I recently saw a compilation of Bill Tytla shots on youtube (posted below) and decided it would be a spring board for possibly starting an “Animation History 101” type series of posts. We’ll see how it goes.
To get an insight into the life of Bill Tytla, John Canemaker wrote an amazing biography which can be downloaded/read on Animation Resources. I highly recommend it, it’s a well written and researched look at the ups and downs of Tytla’s life. I’ll just offer a brief overview of his career:
Tytla began his career in New York, painting title cards for Paramount animation studio before becoming a T.V animator for Raoul Barré and later joining Terrytoons. His passion though was fine art and he took an extended break from work to study painting and sculpture in Paris, which helped lead to his signature understanding of weight and mass in animation.
After returning to the States and working again at Terrytoons in New York, he was brought over to work at Disney by his friend Art Babbitt. There he became one of the most respected animators, animating on Snow White, Pinocchio, Dumbo, Fantasia and some Mickey + some war time shorts.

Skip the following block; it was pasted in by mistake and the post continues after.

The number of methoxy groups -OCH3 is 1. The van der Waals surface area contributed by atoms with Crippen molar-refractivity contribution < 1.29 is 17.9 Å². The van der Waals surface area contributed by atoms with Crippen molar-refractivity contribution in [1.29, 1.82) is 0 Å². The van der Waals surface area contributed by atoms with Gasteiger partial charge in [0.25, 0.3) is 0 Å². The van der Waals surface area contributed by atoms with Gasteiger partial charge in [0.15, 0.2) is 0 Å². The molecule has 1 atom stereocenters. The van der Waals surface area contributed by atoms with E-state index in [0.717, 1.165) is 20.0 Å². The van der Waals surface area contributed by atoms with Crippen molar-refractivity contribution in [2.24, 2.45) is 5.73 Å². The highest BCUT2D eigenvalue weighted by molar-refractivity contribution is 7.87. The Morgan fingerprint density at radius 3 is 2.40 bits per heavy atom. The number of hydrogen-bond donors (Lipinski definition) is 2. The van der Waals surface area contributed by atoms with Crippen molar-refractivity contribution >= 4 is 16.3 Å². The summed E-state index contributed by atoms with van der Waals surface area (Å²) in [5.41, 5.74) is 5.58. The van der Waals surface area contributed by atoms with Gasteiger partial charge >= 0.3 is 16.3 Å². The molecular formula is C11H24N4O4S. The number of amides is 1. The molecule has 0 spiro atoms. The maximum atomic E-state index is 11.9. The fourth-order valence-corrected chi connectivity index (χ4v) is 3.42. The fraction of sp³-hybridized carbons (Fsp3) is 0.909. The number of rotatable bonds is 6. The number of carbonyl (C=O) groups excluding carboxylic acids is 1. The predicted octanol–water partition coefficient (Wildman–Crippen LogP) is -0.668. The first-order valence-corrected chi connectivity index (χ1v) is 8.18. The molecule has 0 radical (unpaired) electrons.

Tytla brought Stanislavsky’s acting approach to animation, performances that were driven by becoming the character and identifying with their inner emotions and thoughts. He had a style of animating “form not function”, basically allowing distortions and imprecise inbetweens into his work if he thought the movement as a whole felt natural. Most of all he was known for his powerful characters which showcased a great understanding of weight; Stromboli, Chernabog and the giant in the Mickey short ‘Brave Little Tailor’.
After becoming unsettled living in California and working at Disney, Tytla quit and moved back to the East coast to work in TV as an animator and director. He was known to become unhappy with his choice, unwilling to adapt to the changing in styles of TV animation, unable to properly manage his own studio and despite his talents and legacy, unable to get rehired at Disney.
Tytla was known to be heavily impressed by Pieter Bruegel while living in Europe, his paintings becoming inspiration for Tytla’s work on The Seven Dwarfs
Tytla animation before Disney. Browse through more on Mike Knight’s youtube page.
Stromboli pencil test:
Montage of some of his work at Disney:
Michael Sporn posted some amazing scans of Tytla’s work, breaking down some of his use of distortions
And also posted this youthful run by Dumbo
Some of the shorts he directed post-Disney: